By Ryan Yousefi
By Chuck Strouse
By Terrence McCoy
By Terrence McCoy
By Terrence McCoy
By Michael E. Miller
By Kyle Munzenrieder
By Michael E. Miller
Off the record, American honchos say that contentious Miami staffers simply ticked off their supervisors. But if management saw the gesture as no more venomous than yanking the candy machine from an employee staff room, they underestimated what the chapels had come to mean, to crews and passengers alike.
Father Jamnicky says that following a major airline disaster, airport priests hear from a steady stream of pilots asking them to pray that if the worst happens, the cockpit recorder will show they maintained their composure. The template for courage they most often cite is the captain of the American Eagle commuter plane that crashed nose-down into a frozen Indiana cornfield in 1994: The pilot's calm, clear voice reports desperate, ingenious maneuvers till the tape's end. (The Federal Aviation Administration blamed the disaster on ice-coated wings during descent for landing.)
Crews find use for airport chapels under less dire circumstances, as well. "Before a flight they're like Olympic athletes getting psyched for a broad jump," says Father Jamnicky. "They know they're doing work that's dangerous, but they really are in a profession with a private code of honor. And that is to maintain their public poise even at the moment of greatest danger."
Capt. Paul Renneisen, a Miami-based American pilot, sports on his crisply pressed uniform the Allied Pilot Association's flame-emblazoned union pin alongside pins for the Strike Preparedness Committee and (in a show of crew solidarity) the Association of Professional Flight Attendants. Three of his children, including ten-year-old Baron, were baptized in airport chapels. "The image the pilots know the public expects from us is steely-eyed, ice water in the veins, analytical intellects, a Clint Eastwood emotional range. So that's pretty much how we act and what we become," Renneisen reflects. "I thought if I even set foot in a chapel, other pilots would question my emotional integrity."
Renneisen says pilots spend most of their preflight time in the operations room, scrutinizing weather data and incident reports. Aloft in the cockpit, there's no chatting, no joking. "I noticed that the airport chapels were the one place captains talked freely, over the free food and coffee," says the 43-year-old, who has run for his union's national office. "Before a strike vote, pilots would go to chapel services for the moment of silent prayer a priest has for the union. Maybe it's partly superstition. But they also go for the words that are said when a plane -- from any airline -- is lost. I miss having a Miami chapel."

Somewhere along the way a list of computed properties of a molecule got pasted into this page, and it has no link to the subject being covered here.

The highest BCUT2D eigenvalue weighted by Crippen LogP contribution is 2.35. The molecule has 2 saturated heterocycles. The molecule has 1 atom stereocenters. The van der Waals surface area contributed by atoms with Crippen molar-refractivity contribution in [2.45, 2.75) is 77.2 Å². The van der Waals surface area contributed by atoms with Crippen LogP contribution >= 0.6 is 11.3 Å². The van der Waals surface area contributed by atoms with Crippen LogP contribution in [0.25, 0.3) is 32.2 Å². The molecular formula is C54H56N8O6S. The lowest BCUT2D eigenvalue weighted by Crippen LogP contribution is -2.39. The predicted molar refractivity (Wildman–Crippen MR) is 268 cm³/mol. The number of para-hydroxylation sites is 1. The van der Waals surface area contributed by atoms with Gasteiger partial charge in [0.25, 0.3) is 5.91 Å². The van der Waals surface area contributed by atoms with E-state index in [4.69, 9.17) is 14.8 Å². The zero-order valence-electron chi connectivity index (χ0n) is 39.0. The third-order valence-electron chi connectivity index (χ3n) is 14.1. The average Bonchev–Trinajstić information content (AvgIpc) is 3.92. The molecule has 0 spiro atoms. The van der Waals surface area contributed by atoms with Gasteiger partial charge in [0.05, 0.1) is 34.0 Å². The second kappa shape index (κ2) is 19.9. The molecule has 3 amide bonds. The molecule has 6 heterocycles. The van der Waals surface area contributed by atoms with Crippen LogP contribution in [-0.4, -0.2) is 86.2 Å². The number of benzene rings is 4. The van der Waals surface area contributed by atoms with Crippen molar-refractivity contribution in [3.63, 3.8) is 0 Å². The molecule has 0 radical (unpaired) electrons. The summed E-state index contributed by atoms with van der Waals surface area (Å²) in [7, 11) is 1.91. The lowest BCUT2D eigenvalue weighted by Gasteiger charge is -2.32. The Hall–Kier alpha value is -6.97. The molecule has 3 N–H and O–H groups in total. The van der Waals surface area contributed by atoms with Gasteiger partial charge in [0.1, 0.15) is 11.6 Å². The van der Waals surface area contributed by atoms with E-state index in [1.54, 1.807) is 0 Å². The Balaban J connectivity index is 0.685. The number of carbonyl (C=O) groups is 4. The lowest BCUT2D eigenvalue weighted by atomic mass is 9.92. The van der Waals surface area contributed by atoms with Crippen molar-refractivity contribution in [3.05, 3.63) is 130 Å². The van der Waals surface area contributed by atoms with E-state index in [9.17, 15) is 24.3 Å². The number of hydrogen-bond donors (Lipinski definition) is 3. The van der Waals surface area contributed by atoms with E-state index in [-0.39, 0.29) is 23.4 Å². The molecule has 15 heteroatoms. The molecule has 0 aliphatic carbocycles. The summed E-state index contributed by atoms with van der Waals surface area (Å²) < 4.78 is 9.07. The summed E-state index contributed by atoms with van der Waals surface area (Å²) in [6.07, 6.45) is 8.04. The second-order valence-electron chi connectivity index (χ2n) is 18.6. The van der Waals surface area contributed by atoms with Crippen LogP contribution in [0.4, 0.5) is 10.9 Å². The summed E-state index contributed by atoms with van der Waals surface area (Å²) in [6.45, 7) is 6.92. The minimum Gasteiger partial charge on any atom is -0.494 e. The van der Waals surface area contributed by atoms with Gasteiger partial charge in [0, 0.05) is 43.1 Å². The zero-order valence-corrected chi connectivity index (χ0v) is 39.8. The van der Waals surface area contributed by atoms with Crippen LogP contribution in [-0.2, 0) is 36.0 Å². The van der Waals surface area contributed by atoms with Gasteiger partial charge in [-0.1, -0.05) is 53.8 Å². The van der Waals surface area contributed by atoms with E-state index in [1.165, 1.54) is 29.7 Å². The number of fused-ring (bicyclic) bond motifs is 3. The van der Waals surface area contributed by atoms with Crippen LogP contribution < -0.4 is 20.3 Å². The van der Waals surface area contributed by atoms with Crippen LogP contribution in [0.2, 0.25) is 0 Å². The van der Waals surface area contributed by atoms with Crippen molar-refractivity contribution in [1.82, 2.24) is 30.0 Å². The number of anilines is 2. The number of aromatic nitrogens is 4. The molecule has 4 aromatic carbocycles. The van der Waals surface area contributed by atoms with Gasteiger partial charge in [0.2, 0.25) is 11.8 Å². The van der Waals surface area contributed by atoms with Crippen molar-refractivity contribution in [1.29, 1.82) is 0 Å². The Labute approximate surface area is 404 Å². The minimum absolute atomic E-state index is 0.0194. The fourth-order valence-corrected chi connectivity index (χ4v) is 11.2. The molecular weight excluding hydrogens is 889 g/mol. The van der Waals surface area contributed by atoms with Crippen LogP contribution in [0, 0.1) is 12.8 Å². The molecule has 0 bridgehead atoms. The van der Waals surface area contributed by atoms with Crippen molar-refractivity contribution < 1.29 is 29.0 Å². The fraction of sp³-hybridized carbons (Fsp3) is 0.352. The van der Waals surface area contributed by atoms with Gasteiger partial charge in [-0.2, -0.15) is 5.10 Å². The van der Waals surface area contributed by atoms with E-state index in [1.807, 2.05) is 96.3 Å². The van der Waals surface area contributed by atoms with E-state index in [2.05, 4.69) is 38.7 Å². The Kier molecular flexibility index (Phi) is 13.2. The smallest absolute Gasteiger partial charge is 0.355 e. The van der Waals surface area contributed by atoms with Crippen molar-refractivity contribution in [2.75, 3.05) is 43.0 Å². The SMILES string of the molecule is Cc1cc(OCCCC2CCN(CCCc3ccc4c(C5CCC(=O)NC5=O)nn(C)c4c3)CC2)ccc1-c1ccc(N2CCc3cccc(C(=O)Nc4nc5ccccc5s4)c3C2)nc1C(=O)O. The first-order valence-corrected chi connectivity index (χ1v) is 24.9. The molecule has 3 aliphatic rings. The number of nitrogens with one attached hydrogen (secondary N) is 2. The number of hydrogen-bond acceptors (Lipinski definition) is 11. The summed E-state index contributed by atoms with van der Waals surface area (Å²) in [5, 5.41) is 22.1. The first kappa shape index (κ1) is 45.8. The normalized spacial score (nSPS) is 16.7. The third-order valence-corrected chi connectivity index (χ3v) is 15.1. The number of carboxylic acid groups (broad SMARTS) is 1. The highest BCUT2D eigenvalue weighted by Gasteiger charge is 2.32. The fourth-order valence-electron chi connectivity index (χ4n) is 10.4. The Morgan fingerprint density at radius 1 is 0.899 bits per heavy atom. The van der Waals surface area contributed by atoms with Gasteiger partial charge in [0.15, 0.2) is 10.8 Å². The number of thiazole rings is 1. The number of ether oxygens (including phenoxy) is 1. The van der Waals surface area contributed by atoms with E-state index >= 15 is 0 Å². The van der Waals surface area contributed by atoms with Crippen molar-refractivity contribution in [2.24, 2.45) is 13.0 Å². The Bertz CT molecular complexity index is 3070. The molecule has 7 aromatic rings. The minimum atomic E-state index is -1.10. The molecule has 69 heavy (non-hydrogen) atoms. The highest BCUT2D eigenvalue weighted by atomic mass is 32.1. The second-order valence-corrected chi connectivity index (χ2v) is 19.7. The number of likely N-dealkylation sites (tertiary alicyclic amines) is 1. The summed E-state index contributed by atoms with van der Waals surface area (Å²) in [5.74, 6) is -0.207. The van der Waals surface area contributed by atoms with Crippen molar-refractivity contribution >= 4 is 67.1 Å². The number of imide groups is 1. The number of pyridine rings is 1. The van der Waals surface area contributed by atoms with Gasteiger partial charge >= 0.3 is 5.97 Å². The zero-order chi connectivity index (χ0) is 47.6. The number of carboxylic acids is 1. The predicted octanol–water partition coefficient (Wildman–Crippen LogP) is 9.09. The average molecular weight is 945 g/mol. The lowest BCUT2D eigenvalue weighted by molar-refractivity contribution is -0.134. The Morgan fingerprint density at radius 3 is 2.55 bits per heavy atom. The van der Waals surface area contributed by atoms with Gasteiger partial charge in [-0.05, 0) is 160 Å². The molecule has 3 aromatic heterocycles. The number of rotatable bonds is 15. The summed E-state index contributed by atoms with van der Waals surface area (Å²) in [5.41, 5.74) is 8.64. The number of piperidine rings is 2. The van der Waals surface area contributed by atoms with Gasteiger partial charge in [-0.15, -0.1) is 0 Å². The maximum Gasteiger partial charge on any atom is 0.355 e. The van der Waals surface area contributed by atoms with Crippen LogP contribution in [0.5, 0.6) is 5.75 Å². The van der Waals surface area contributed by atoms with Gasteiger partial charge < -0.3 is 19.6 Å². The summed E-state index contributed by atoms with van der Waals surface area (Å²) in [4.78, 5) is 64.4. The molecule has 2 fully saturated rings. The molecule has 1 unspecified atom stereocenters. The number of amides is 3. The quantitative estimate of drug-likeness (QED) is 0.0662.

Passengers too have been known to make use of airport chapels. Father Raul Martinez, an NCCAC-trained priest who used to work out of MIA, recalls giving comfort to his share of white-knuckle flyers. Particularly memorable, he says, were the drug couriers: Experiencing the aviation equivalent of a foxhole conversion, they'd dash into the chapel for confession, their bellies crammed with cocaine-filled condoms. "I still get Christmas cards from three of them," the priest sighs.
Because airport chaplains swear their first allegiance to God, they sometimes find themselves in disagreement with the corporations that subsidize their church space. Priests have intervened when airlines wanted to dump victims' remains into mass graves without the bother of identification. They've objected when airline lawyers sequestered relatives in separate cubicles instead of allowing them the comfort of each other's company while they wait for grim news. So abysmal was ValuJet's treatment of families immediately after the Miami crash last May that Congress noted the need for a mechanism to perform the functions of an airport chaplain. A bill was introduced proposing that the National Transportation Safety Board (NTSB) create a department to provide grief counseling, transport relatives to the hospital, and prevent airline employees from discarding the personal belongings of the dead. These staffers would perform the functions of an airport priest, but in suits rather than in robes. The NTSB is studying how to implement the idea.
In Miami, meanwhile, the closest thing to a chapel is located across from American baggage carousel 24: a cutting-edge Meditation Room. To enter, one picks up the phone next to the glass door. Several minutes later an airport operations agent arrives and unlocks it. Inside, twenty green chairs face each other along purple walls. A motion sensor over the exit unlocks the door when you're done. (A red phone with a direct line to the terminal facilities department was installed on the wall, according to airport staffer Tony Varona, after the motion sensor conked out and increasingly hysterical meditators found themselves trapped.) No priest, no minister, no rabbi.
When an American Airlines jet originating in Miami crashed in Cali, Colombia, last winter, "everyone worried about how to plan a memorial service without an airport priest," recalls Capt. Luis Ortega, who had trained in American's flight school before joining a Colombian airline. "I come from a Catholic nation, and nothing I've seen there made me a believer," Ortega says. "But when there's a memorial service, I attend." When American Airlines employees finally arranged a ceremony, he flew all the way from Bogota to pay his respects.
That's the bond of people who work with danger. At such services, the airport chaplain traditionally calls for a moment of silent prayer for the downed souls' safe passage. Row on row, the pilots and flight attendants stand at attention, just in case there is a higher power, and just in case it listens.